Salt River Wild Horses

Dori Wittrig December 21, 2020

The Salt River wild horses are historic and majestic creatures that are the pride of our state, a favorite subject of photographers, and the icon of the wild, free spirit of Arizona and the American West.
Records indicate that missionary Father Eusebio Keno journeyed to the area in the 1680s and established missions and stockyards. He left hundreds of horses and cattle at each mission. By the 1800s, settlers and explorers reported large herds of wild horses roaming the planes.
The Spanish word mustengo means “ownerless beast”. Once the original mustangs escaped confinement, they evolved without human influence to become the durable and tough breed we know today.
For over one hundred years, wild horses across America have faced threats of mass extermination. When local photographer Billy Ristuccia took his first photo of the Salt River wild horses, it led him to research them.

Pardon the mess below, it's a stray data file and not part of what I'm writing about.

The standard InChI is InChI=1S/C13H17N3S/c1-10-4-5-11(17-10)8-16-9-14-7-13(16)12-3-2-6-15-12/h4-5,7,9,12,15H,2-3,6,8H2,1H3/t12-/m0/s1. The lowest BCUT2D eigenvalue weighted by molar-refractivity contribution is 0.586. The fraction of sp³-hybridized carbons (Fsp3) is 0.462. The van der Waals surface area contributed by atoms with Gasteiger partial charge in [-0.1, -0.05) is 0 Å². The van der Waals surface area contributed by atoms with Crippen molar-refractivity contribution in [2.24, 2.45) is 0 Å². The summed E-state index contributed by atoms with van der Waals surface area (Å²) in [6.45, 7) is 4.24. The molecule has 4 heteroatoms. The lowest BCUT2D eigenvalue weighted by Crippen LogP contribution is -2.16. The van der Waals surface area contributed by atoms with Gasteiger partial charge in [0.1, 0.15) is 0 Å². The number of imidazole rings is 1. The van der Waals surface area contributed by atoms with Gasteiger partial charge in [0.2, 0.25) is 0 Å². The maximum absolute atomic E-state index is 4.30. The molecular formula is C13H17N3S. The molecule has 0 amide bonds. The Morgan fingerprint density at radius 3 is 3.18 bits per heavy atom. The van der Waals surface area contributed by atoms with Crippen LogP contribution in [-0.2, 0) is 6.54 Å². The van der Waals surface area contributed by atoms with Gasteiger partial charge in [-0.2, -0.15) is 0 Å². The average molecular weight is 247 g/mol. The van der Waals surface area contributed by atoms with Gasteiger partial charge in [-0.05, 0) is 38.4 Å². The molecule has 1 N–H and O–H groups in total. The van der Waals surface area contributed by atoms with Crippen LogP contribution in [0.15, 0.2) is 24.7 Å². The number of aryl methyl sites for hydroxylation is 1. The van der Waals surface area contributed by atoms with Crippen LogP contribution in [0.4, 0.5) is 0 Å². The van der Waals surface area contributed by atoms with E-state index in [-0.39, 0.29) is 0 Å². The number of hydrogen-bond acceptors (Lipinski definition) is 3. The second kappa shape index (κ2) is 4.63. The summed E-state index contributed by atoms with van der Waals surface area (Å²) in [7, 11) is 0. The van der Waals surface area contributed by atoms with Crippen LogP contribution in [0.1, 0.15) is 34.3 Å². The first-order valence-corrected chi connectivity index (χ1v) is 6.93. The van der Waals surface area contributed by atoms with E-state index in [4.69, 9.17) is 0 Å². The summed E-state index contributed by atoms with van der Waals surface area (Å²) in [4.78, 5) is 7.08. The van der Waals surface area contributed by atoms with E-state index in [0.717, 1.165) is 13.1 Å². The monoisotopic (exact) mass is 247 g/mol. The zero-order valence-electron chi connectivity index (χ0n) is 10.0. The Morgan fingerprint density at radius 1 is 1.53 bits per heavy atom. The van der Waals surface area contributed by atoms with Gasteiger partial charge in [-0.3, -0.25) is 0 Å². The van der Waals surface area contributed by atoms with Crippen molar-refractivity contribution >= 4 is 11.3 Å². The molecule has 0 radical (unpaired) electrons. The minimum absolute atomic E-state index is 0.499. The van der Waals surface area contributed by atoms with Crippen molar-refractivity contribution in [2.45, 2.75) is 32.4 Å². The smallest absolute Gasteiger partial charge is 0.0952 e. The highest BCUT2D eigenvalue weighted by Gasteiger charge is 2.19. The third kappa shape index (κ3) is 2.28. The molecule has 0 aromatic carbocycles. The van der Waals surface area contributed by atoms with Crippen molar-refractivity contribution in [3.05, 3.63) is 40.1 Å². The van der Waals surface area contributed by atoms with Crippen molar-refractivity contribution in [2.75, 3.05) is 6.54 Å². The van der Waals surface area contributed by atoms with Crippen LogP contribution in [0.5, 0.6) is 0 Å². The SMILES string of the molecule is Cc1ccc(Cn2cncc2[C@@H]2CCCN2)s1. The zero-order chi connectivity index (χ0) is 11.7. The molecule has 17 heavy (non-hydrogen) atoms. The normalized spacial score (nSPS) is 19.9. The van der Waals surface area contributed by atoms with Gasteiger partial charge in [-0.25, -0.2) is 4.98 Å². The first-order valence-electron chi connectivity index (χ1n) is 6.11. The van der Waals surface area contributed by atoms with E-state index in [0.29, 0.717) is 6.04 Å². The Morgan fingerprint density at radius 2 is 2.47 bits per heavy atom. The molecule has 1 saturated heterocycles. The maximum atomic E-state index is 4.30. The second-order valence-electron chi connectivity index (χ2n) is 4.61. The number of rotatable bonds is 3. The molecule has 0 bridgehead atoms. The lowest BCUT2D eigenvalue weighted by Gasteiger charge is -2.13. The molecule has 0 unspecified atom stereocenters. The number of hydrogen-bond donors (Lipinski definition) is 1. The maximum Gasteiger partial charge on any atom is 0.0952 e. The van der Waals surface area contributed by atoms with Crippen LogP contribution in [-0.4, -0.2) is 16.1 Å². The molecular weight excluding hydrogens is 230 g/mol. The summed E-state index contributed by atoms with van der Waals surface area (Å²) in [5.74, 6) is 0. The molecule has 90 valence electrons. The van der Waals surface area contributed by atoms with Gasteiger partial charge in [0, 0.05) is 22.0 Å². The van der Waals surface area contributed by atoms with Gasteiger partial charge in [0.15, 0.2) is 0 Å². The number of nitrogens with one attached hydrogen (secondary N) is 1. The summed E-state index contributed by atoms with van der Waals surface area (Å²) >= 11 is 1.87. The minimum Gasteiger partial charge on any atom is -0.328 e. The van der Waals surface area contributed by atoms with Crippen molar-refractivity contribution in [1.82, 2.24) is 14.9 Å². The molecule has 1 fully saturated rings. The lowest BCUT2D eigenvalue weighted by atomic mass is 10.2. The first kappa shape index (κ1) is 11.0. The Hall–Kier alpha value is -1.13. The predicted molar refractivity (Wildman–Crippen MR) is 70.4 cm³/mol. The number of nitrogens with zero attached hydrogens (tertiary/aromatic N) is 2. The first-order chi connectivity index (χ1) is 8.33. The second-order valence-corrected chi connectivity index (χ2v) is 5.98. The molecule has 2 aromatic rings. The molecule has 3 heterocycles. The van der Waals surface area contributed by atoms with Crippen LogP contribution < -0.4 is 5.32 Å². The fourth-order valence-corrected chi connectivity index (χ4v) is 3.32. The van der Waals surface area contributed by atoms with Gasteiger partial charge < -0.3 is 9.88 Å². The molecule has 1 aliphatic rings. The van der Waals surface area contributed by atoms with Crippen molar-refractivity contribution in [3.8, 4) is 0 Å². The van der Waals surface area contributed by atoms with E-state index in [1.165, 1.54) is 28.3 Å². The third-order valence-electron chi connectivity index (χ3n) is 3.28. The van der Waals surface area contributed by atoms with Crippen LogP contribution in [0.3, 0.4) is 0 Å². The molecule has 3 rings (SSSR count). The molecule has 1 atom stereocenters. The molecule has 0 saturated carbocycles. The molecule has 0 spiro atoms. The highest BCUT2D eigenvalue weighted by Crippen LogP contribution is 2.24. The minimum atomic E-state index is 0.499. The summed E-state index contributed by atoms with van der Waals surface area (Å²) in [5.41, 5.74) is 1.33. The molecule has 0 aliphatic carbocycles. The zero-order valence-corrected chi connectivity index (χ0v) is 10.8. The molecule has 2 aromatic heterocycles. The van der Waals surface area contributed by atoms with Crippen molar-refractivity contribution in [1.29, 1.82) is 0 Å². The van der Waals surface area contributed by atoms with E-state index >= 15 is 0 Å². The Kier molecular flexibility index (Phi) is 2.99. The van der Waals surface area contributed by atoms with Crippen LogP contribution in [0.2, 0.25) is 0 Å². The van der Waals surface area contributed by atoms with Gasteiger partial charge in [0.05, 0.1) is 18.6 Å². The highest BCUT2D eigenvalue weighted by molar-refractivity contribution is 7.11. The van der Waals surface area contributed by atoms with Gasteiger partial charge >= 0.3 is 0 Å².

“I found a Forest Service notice that announced their intent to round them up to remove them from their natural home. I posted my photo with the notice online which sparked the entire effort to get legislation to protect them.”
In May 2016, Governor Ducey signed the Salt River Wild Horse Act into law. The act establishes a management structure to provide humane management for the horses who reside in the Tonto National Forest. The management responsibility has been given to the Salt River Wild Horse Management Group.
Seeing the horses is an amazing experience. Some great places you can visit to catch a glimpse of them include Saguaro Lake, kayaking or tubing along the Salt River, Butcher Jones Recreation Site, Phon D Sutton Recreation Site, Granite Reef, and Coon Bluff.
For more information about this Arizona treasure, visit
PHOTO CREDIT: Billy Ristuccia

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